Alt tags also let you give your visitors more information about an image when they hover over it. This is used to good effect in the online comic strip xkcd. If you’re not familiar with what happens when you add an alt tag, here’s an example from Wikipedia:
You should also optimize your images for size. I don’t mean actual physical dimensions so much (though that’s a factor too) but how much memory they take up. That affects how fast the image loads, and therefore how fast your page loads. Further detail is beyond the scope of this article, but image optimization information is freely available on the web.
While you’re updating your current optimization, you might want to do a little rethinking. Look at your page titles, for example. With blended search, it’s more important than ever that you stand out in the SERPs – not just to get the search engines to put you near the top, but to convince searchers to click on your link.
David Davies, writing for ISEdb, uses titles for his own company’s SEO site (Beanstalk Search Engine Positioning) as examples. Here’s his over-optimized version: “Search Engine Optimization (SEO) Services Company | Beanstalk Search Engine Positioning | SEO Services, Internet Marketing, Link Building, Consulting, Training & Copywriting.” And the version his company is actually using? “Expert SEO Services by Beanstalk.” They keep it short and easy to read so that the whole title will appear in the SERPs. “Our clickthroughs are much higher with shorter titles than longer and we have seen the same results with client sites,” Davies notes.
Once you’ve done everything you can to optimize your current content, you’re ready to brainstorm. How can you make your current content more useful to visitors? And what different kinds of content can you add? You may not be able to do a full-fledged podcast, but what about a regular blog? Think about what your visitors will want to see, and come up with some approaches that make sense for your field.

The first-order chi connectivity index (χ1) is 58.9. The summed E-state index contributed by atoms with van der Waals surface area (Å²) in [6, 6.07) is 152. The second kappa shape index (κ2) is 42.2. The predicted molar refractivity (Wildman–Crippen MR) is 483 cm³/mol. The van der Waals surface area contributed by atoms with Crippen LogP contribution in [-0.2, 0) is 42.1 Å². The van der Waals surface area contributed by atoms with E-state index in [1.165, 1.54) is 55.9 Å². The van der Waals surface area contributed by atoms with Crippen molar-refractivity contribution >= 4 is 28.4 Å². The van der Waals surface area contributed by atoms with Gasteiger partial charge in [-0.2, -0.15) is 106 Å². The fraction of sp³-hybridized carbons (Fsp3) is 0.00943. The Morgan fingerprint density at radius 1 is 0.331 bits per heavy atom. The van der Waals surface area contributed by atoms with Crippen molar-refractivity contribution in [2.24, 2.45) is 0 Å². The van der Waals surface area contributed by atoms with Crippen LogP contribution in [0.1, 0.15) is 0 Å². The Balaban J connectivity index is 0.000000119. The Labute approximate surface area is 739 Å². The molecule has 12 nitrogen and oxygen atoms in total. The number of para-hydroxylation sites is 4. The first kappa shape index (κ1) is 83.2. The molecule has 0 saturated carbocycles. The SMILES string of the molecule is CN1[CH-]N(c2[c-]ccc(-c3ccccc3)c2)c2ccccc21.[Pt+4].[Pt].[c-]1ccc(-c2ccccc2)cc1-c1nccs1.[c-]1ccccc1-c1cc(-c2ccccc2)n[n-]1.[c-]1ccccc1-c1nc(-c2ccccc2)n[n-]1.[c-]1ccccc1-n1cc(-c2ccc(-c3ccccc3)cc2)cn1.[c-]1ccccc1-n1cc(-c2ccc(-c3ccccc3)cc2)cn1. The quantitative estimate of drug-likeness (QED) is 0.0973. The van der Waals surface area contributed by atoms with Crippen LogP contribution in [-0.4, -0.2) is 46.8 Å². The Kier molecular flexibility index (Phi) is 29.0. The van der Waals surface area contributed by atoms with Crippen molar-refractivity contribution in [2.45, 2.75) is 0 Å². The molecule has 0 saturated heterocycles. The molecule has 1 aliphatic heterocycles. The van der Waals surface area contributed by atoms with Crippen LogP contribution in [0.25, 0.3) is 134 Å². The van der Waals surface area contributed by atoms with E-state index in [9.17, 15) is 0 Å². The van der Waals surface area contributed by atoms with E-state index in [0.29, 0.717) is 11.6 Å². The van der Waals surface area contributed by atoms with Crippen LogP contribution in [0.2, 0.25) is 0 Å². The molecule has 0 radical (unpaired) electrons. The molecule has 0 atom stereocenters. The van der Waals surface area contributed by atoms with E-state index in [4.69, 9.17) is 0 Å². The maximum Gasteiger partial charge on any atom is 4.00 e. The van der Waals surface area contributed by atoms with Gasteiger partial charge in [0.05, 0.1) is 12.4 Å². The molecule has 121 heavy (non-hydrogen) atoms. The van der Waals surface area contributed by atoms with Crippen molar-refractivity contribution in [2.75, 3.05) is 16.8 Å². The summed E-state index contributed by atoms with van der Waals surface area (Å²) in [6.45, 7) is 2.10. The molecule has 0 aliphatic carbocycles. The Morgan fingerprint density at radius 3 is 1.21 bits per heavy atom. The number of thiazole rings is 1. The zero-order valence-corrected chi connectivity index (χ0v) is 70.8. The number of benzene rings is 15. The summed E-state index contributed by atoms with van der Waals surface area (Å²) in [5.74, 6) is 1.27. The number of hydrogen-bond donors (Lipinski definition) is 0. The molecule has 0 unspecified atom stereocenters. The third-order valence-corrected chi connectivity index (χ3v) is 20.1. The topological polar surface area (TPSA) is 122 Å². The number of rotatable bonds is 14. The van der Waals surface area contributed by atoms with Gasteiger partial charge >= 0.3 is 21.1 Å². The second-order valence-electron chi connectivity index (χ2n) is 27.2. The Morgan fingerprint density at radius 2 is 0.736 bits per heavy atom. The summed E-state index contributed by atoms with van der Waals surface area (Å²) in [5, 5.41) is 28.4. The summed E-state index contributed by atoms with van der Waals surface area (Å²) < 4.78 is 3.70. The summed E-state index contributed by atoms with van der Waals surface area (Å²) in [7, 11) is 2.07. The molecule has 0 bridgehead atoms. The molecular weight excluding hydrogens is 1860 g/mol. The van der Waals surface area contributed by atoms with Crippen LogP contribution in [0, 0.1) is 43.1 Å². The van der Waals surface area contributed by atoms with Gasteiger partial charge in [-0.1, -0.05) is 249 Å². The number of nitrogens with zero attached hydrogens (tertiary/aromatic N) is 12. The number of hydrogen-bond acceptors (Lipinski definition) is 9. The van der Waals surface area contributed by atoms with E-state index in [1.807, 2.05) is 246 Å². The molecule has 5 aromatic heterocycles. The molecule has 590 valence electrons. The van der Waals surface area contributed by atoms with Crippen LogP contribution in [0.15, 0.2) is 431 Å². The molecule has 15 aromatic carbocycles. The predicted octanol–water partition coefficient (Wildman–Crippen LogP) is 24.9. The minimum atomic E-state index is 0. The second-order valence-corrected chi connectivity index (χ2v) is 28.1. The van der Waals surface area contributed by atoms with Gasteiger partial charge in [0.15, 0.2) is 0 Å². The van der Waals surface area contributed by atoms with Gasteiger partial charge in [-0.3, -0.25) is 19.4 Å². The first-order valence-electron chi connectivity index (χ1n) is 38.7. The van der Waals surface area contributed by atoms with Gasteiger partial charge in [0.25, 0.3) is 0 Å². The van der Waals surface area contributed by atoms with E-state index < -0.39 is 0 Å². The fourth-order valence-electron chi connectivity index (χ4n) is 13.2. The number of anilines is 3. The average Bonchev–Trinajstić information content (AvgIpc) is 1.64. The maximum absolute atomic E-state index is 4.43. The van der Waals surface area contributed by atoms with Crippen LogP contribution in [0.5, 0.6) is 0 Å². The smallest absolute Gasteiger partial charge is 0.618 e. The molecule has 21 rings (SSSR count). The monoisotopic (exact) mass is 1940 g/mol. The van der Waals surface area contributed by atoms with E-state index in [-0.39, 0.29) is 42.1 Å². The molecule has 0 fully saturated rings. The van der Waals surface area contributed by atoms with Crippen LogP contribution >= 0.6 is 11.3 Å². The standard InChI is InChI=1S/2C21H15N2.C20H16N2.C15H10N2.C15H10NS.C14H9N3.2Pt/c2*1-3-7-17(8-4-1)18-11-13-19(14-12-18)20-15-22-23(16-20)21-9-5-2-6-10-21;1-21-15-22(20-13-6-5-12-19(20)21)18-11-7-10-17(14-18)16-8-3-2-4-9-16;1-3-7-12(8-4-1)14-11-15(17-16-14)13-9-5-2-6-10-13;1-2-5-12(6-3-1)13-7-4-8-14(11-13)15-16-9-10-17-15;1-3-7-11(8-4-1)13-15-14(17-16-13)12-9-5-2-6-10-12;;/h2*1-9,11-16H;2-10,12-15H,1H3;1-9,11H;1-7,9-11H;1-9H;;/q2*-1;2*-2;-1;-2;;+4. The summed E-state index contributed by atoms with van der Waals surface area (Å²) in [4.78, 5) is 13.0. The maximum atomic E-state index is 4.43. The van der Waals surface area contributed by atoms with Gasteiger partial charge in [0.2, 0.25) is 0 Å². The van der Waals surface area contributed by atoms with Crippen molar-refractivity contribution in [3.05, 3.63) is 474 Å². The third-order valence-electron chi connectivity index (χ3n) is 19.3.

Say you own a real estate site. Some real estate agents have done well with a regular blog that discusses the advantages of moving to the area in which they’re selling homes. But what if you don’t have the resources to maintain a regular blog? Can you at least add video for featured homes that lets visitors walk through them online? If you can’t do that, can you add multiple images to your site for each of the homes you list, showing the different rooms as well as the outside of the buildings? Something this simple can make a huge difference, and your visitors will love it.
Once you’ve decided what kind of content makes sense for you to create and add to your site, you should set up a regular schedule for getting it live. Think of your web site like a publication. This will help you make sure you keep producing fresh content to get the search engines and your target audience to revisit regularly. Don’t overlook the advantages of using RSS feeds to lure visitors back to your site!
You may be wondering what that has to do with blended search. One aspect of blended search involves getting a wider variety of content on your site, so you’re more likely to show up in several places on the SERPs. Another aspect involves depending on the search engines a little less for traffic to your web site. If you have a plan for regular publication, you will have an easier time promoting your content on social media sites because you’ll know when items will go live. It’s one reason why Adler’s did so well. In the next part of this series, I’m going to delve more deeply into social media optimization and other ways for your SEO campaign to take blended search into consideration.